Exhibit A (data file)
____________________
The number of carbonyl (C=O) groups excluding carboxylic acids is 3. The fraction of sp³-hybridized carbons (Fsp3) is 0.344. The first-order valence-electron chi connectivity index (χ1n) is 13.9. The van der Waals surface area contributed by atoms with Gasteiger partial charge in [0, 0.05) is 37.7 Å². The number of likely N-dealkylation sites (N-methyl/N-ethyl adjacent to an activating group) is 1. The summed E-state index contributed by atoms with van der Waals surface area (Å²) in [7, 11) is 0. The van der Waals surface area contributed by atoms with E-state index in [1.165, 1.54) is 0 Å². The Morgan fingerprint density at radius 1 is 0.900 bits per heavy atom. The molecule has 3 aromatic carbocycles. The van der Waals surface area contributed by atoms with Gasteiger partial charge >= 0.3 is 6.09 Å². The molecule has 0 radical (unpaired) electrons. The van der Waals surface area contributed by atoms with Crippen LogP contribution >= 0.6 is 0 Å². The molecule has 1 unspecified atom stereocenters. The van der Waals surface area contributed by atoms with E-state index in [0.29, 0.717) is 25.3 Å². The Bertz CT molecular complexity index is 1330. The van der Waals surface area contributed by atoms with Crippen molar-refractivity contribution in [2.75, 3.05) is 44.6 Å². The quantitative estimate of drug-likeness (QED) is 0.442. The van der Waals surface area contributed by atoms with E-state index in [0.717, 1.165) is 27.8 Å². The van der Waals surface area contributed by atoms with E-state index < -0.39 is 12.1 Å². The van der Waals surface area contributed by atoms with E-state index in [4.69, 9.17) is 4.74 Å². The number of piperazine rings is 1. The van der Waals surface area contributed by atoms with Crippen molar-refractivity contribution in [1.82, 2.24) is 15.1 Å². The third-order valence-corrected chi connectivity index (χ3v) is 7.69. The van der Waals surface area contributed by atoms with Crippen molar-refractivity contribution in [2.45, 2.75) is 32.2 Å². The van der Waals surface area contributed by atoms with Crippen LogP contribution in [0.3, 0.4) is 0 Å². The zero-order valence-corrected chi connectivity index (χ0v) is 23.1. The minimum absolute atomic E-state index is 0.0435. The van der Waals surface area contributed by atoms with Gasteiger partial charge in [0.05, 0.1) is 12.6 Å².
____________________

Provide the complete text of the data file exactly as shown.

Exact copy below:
The number of carbonyl (C=O) groups excluding carboxylic acids is 3. The fraction of sp³-hybridized carbons (Fsp3) is 0.344. The first-order valence-electron chi connectivity index (χ1n) is 13.9. The van der Waals surface area contributed by atoms with Gasteiger partial charge in [0, 0.05) is 37.7 Å². The number of likely N-dealkylation sites (N-methyl/N-ethyl adjacent to an activating group) is 1. The summed E-state index contributed by atoms with van der Waals surface area (Å²) in [7, 11) is 0. The van der Waals surface area contributed by atoms with E-state index in [1.165, 1.54) is 0 Å². The Morgan fingerprint density at radius 1 is 0.900 bits per heavy atom. The molecule has 3 aromatic carbocycles. The van der Waals surface area contributed by atoms with Gasteiger partial charge >= 0.3 is 6.09 Å². The molecule has 0 radical (unpaired) electrons. The van der Waals surface area contributed by atoms with Crippen LogP contribution >= 0.6 is 0 Å². The molecule has 1 unspecified atom stereocenters. The van der Waals surface area contributed by atoms with E-state index in [0.29, 0.717) is 25.3 Å². The Bertz CT molecular complexity index is 1330. The van der Waals surface area contributed by atoms with Crippen molar-refractivity contribution in [2.75, 3.05) is 44.6 Å². The quantitative estimate of drug-likeness (QED) is 0.442. The van der Waals surface area contributed by atoms with E-state index in [0.717, 1.165) is 27.8 Å². The van der Waals surface area contributed by atoms with E-state index < -0.39 is 12.1 Å². The van der Waals surface area contributed by atoms with E-state index in [4.69, 9.17) is 4.74 Å². The number of piperazine rings is 1. The van der Waals surface area contributed by atoms with Crippen molar-refractivity contribution in [1.82, 2.24) is 15.1 Å². The third-order valence-corrected chi connectivity index (χ3v) is 7.69. The van der Waals surface area contributed by atoms with Crippen molar-refractivity contribution in [2.45, 2.75) is 32.2 Å². The van der Waals surface area contributed by atoms with Crippen LogP contribution in [0.3, 0.4) is 0 Å². The zero-order valence-corrected chi connectivity index (χ0v) is 23.1. The minimum absolute atomic E-state index is 0.0435. The van der Waals surface area contributed by atoms with Gasteiger partial charge in [0.05, 0.1) is 12.6 Å².